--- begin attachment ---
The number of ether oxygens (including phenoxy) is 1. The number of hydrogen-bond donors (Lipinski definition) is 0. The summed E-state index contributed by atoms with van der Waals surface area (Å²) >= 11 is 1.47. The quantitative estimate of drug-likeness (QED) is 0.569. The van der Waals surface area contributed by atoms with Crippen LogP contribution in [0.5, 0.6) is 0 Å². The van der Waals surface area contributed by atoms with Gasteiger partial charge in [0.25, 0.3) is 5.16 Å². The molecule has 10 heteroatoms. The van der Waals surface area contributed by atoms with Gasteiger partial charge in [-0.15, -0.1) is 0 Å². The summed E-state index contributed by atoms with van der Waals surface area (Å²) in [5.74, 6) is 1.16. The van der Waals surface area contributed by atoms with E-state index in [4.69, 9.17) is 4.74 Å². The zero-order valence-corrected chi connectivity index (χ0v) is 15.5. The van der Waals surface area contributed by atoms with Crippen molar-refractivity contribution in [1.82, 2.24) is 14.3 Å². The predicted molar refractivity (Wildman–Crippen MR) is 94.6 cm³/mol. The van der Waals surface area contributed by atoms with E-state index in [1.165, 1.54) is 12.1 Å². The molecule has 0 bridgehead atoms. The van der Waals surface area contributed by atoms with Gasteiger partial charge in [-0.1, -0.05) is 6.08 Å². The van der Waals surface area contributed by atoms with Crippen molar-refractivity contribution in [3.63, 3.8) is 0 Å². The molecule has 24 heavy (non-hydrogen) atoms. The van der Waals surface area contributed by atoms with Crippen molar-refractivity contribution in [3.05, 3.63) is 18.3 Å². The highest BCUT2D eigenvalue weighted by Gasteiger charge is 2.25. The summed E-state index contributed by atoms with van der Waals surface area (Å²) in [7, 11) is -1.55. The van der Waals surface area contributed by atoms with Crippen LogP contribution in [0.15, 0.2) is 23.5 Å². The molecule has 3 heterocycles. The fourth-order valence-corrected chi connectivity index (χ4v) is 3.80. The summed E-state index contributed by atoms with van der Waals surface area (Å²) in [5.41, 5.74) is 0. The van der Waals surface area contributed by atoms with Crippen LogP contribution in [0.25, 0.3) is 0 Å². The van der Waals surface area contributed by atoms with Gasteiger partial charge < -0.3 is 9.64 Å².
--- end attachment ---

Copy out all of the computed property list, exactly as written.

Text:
The number of ether oxygens (including phenoxy) is 1. The number of hydrogen-bond donors (Lipinski definition) is 0. The summed E-state index contributed by atoms with van der Waals surface area (Å²) >= 11 is 1.47. The quantitative estimate of drug-likeness (QED) is 0.569. The van der Waals surface area contributed by atoms with Crippen LogP contribution in [0.5, 0.6) is 0 Å². The van der Waals surface area contributed by atoms with Gasteiger partial charge in [0.25, 0.3) is 5.16 Å². The molecule has 10 heteroatoms. The van der Waals surface area contributed by atoms with Gasteiger partial charge in [-0.15, -0.1) is 0 Å². The summed E-state index contributed by atoms with van der Waals surface area (Å²) in [5.74, 6) is 1.16. The van der Waals surface area contributed by atoms with E-state index in [4.69, 9.17) is 4.74 Å². The zero-order valence-corrected chi connectivity index (χ0v) is 15.5. The van der Waals surface area contributed by atoms with Crippen molar-refractivity contribution in [1.82, 2.24) is 14.3 Å². The predicted molar refractivity (Wildman–Crippen MR) is 94.6 cm³/mol. The van der Waals surface area contributed by atoms with E-state index in [1.165, 1.54) is 12.1 Å². The molecule has 0 bridgehead atoms. The van der Waals surface area contributed by atoms with Gasteiger partial charge in [-0.1, -0.05) is 6.08 Å². The van der Waals surface area contributed by atoms with Crippen molar-refractivity contribution in [3.63, 3.8) is 0 Å². The molecule has 24 heavy (non-hydrogen) atoms. The van der Waals surface area contributed by atoms with Crippen molar-refractivity contribution in [3.05, 3.63) is 18.3 Å². The highest BCUT2D eigenvalue weighted by Gasteiger charge is 2.25. The summed E-state index contributed by atoms with van der Waals surface area (Å²) in [7, 11) is -1.55. The van der Waals surface area contributed by atoms with Crippen LogP contribution in [0.15, 0.2) is 23.5 Å². The molecule has 3 heterocycles. The fourth-order valence-corrected chi connectivity index (χ4v) is 3.80. The summed E-state index contributed by atoms with van der Waals surface area (Å²) in [5.41, 5.74) is 0. The van der Waals surface area contributed by atoms with Crippen LogP contribution in [0.25, 0.3) is 0 Å². The van der Waals surface area contributed by atoms with Gasteiger partial charge < -0.3 is 9.64 Å².